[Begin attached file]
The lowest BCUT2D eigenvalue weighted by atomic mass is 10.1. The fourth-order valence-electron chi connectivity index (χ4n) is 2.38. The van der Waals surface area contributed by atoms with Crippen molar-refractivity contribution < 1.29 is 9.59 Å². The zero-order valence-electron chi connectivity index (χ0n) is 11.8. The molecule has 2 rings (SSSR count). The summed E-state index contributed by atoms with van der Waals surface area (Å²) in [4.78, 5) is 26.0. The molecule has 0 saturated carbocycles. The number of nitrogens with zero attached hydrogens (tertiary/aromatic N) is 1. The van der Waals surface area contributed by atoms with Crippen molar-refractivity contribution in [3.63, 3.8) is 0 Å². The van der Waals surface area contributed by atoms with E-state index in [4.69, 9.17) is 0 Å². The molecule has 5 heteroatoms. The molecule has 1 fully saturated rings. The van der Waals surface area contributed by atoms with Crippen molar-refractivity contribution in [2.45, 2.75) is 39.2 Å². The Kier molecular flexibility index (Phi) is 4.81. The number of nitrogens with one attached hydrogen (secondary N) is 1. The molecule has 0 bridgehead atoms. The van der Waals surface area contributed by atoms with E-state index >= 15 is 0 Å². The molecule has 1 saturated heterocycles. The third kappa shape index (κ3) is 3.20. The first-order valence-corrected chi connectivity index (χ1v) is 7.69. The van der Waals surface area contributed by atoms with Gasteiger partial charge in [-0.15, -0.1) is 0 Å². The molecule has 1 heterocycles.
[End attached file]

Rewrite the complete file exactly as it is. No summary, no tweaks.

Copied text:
The lowest BCUT2D eigenvalue weighted by atomic mass is 10.1. The fourth-order valence-electron chi connectivity index (χ4n) is 2.38. The van der Waals surface area contributed by atoms with Crippen molar-refractivity contribution < 1.29 is 9.59 Å². The zero-order valence-electron chi connectivity index (χ0n) is 11.8. The molecule has 2 rings (SSSR count). The summed E-state index contributed by atoms with van der Waals surface area (Å²) in [4.78, 5) is 26.0. The molecule has 0 saturated carbocycles. The number of nitrogens with zero attached hydrogens (tertiary/aromatic N) is 1. The van der Waals surface area contributed by atoms with Crippen molar-refractivity contribution in [3.63, 3.8) is 0 Å². The van der Waals surface area contributed by atoms with E-state index in [4.69, 9.17) is 0 Å². The molecule has 5 heteroatoms. The molecule has 1 fully saturated rings. The van der Waals surface area contributed by atoms with Crippen molar-refractivity contribution in [2.45, 2.75) is 39.2 Å². The Kier molecular flexibility index (Phi) is 4.81. The number of nitrogens with one attached hydrogen (secondary N) is 1. The molecule has 0 bridgehead atoms. The van der Waals surface area contributed by atoms with E-state index >= 15 is 0 Å². The molecule has 1 saturated heterocycles. The third kappa shape index (κ3) is 3.20. The first-order valence-corrected chi connectivity index (χ1v) is 7.69. The van der Waals surface area contributed by atoms with Gasteiger partial charge in [-0.15, -0.1) is 0 Å². The molecule has 1 heterocycles.